Interesting!

That’s the word I use most often to describe a piece of writing that has impressed me. If I can apply that word to a novel, I will likely remember it for a long time.

I just finished reading a historical mystery by P.B. Ryan, Still Life With Murder. The central matter of a mystery novel is “Who did it?” In this case, that question was overshadowed by the setting (Boston in the “gilded age”) and the principal characters (Nell Sweeney with her problematic past and Will Hewitt with his addictions and scarred psyche). These people were interesting. I wanted to know how things turned out for them, never mind who did the murder. That revelation, when it came, felt almost like a distraction.

The novel contains two or three fairly lengthy scenes consisting of dialogue between the two principal characters, Nell and Will. Their focus is Will’s self-destructive impulses, his reasons for them, and why he should consider alternatives. These scenes almost verge on the repetitious and possibly tedious, except that one of them takes place in an opium den and includes a detailed description of the rather complicated process of smoking opium. That is interesting and memorable. P.B. Ryan has clearly done her research, on that topic and others featured in this novel, making it more than a run of the mill “whodunit.”

Writers are always told to “plant a hook” in the opening paragraph of a novel — something that will keep the reader reading by raising questions in his or her mind that need to be answered. “Who is this person, where are they, how did they get into this situation and what will happen to them?”

Well, I admit to a somewhat jaundiced view of the ever-popular Rules for Writers. I suspect that many of them are formulated primarily for the convenience of jaded editors and others who perforce have to plough through dozens or hundreds of “submissions” by hopeful writers seeking publication or prizes. The tolerance of these folks is low for writing whose pace is a little slow, in which dramatic action and dire situations aren’t presented on the first page. Some ordinary readers share this attitude, but not all. Many are quite willing to take the long way through a piece of fiction, but only if it’s interesting.

Whether or not the writer plants a hook doesn’t matter. It’s not enough to grab the reader’s attention in the opening scenes of your opus. You have to earn it on every page, and cliff-hangers and chase scenes aren’t always enough. You need to create interesting characters doing interesting things, quite apart from the plot.

Remember Dan Brown’s The Da Vinci Code?  Some consider it a wonderful read, full of action and gripping situations. Given that it was inspired by The Holy Blood and the Holy Grail, a mess of crackpot but interesting (there’s that word again) theories about Jesus Christ, the Knights Templar and the Merovingian dynasty, you would expect that it couldn’t fail to be a fascinating read. But I found it a great disappointment, mostly because the main characters were cardboard cutouts. Mr. Brown should have taken up more pages making them into real people with intriguing quirks and bumps, and included more substance about the Knights Templar and the Merovingians instead of dragging us through the streets of Paris pursued by an albino monk wearing a self-torture device.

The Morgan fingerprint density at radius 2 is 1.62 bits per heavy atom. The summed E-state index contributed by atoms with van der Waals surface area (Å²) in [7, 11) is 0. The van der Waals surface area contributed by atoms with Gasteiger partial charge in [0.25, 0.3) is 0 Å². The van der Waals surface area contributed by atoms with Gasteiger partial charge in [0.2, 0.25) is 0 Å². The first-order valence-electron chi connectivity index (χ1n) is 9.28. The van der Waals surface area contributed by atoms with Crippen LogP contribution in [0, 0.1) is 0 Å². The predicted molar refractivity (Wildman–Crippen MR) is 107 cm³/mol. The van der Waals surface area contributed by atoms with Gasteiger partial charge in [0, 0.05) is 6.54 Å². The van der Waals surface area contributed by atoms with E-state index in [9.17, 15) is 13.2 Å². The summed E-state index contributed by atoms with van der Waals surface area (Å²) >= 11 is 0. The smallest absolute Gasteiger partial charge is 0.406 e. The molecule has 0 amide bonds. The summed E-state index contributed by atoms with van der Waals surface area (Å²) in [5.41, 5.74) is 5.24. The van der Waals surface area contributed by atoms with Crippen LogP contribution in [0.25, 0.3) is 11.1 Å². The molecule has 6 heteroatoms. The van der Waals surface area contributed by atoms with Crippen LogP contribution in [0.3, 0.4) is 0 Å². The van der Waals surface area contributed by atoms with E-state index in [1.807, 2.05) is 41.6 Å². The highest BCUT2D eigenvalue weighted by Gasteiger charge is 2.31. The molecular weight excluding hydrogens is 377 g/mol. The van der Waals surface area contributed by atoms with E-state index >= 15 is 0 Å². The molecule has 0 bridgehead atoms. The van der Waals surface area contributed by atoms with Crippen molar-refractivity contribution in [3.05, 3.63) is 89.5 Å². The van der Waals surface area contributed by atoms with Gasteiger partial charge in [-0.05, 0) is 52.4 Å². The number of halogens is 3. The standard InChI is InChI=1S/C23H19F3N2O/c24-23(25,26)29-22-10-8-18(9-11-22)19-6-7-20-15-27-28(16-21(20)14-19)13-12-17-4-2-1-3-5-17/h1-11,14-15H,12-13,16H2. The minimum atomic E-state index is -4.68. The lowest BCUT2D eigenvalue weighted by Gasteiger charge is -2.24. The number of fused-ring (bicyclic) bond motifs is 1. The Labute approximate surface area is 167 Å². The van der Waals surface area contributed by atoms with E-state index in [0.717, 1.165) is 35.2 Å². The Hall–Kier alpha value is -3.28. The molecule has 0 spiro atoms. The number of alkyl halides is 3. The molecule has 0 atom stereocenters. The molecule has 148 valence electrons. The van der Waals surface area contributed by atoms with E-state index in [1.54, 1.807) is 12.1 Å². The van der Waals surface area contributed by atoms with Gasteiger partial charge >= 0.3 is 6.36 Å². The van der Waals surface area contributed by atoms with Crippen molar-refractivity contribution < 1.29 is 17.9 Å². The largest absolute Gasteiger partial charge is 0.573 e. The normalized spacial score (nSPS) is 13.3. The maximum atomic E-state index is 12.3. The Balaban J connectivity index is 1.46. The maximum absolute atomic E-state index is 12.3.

It’s a tricky business, creating and sustaining interesting stuff. Characters may be brought to life with distinctive characteristics and speech habits and hints of interesting backgrounds. Yes, hints. Giving a curriculum vitae or a mini-biography is not usually recommended, but weaving in details, memories of important incidents in the person’s life, and opinions coloured by their past experiences can build up a multi-coloured and textured individual that a reader will care about. Even more problematic is the business of working in facts about some topic; from intriguing tidbit to the dreaded “information dump” is a small but crucial step. I will note here, however, that “information dump” may just be a term meaning “stuff I’m not interested in.” It depends on the individual reader and his or her tastes. The writer always takes a chance by veering away from the plot to introduce stuff about, say, sheep-shearing or winemaking or undertaking. Think of Victor Hugo’s enormous digressions into history in Les Miserables. Some may have found the history of the Paris sewers utterly fascinating; most, I’ll bet, skipped over that part to find out what happened to Jean Valjean and Marius. And Les Miserables was published in 1862. These days, it’s probably best to keep one’s digressions short or even to make them unrecognizable.

One criterion is how fascinating the writer finds that extra topic. Chances are that if you yourself are passionately interested in something, that passion will find its way into your writing about it and generate interest in your readers. When I was writing my novel The Friendship of Mortals, I was reading about alchemy, especially its symbolic aspects as expounded upon by Carl Jung. Something of that subject found its way into the novel. So it may be with whatever interests a writer has — gardening or bowling or violin making. Use them in your writing to give it heft and texture.

In a way it’s like cooking. A good novel is like a well-prepared dish, with pleasing combinations of flavours and textures. Spices should enhance, not dominate. A certain amount of crunch is good, but too much makes eating into hard work. Above all, the dish must be one to be savoured, not gulped down as quickly as possible to get to the bottom of the vessel in which it’s contained. Don’t make your novel a smoothie that goes down fast without intriguing aromas and flavours. Make it interesting — create a feast for the mind and imagination.

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